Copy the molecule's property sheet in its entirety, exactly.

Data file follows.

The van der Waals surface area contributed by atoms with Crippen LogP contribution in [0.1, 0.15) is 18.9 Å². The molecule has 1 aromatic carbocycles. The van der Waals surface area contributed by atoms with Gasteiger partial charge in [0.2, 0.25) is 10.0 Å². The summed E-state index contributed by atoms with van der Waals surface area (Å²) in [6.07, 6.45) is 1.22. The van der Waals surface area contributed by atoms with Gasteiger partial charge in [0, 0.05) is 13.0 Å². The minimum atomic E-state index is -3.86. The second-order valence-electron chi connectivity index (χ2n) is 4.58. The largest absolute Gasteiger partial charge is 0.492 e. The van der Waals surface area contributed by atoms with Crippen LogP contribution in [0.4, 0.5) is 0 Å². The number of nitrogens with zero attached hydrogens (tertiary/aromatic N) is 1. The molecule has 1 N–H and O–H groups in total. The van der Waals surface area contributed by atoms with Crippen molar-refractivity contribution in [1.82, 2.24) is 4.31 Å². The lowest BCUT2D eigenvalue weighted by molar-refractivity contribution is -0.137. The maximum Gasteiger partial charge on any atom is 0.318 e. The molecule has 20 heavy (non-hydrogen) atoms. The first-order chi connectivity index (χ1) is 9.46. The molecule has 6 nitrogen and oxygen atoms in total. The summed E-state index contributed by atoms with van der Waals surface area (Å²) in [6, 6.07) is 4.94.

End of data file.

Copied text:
The van der Waals surface area contributed by atoms with Crippen LogP contribution in [0.1, 0.15) is 18.9 Å². The molecule has 1 aromatic carbocycles. The van der Waals surface area contributed by atoms with Gasteiger partial charge in [0.2, 0.25) is 10.0 Å². The summed E-state index contributed by atoms with van der Waals surface area (Å²) in [6.07, 6.45) is 1.22. The van der Waals surface area contributed by atoms with Gasteiger partial charge in [0, 0.05) is 13.0 Å². The minimum atomic E-state index is -3.86. The second-order valence-electron chi connectivity index (χ2n) is 4.58. The largest absolute Gasteiger partial charge is 0.492 e. The van der Waals surface area contributed by atoms with Crippen LogP contribution in [0.4, 0.5) is 0 Å². The number of nitrogens with zero attached hydrogens (tertiary/aromatic N) is 1. The molecule has 1 N–H and O–H groups in total. The van der Waals surface area contributed by atoms with Crippen molar-refractivity contribution in [1.82, 2.24) is 4.31 Å². The lowest BCUT2D eigenvalue weighted by molar-refractivity contribution is -0.137. The maximum Gasteiger partial charge on any atom is 0.318 e. The molecule has 20 heavy (non-hydrogen) atoms. The first-order chi connectivity index (χ1) is 9.46. The molecule has 6 nitrogen and oxygen atoms in total. The summed E-state index contributed by atoms with van der Waals surface area (Å²) in [6, 6.07) is 4.94.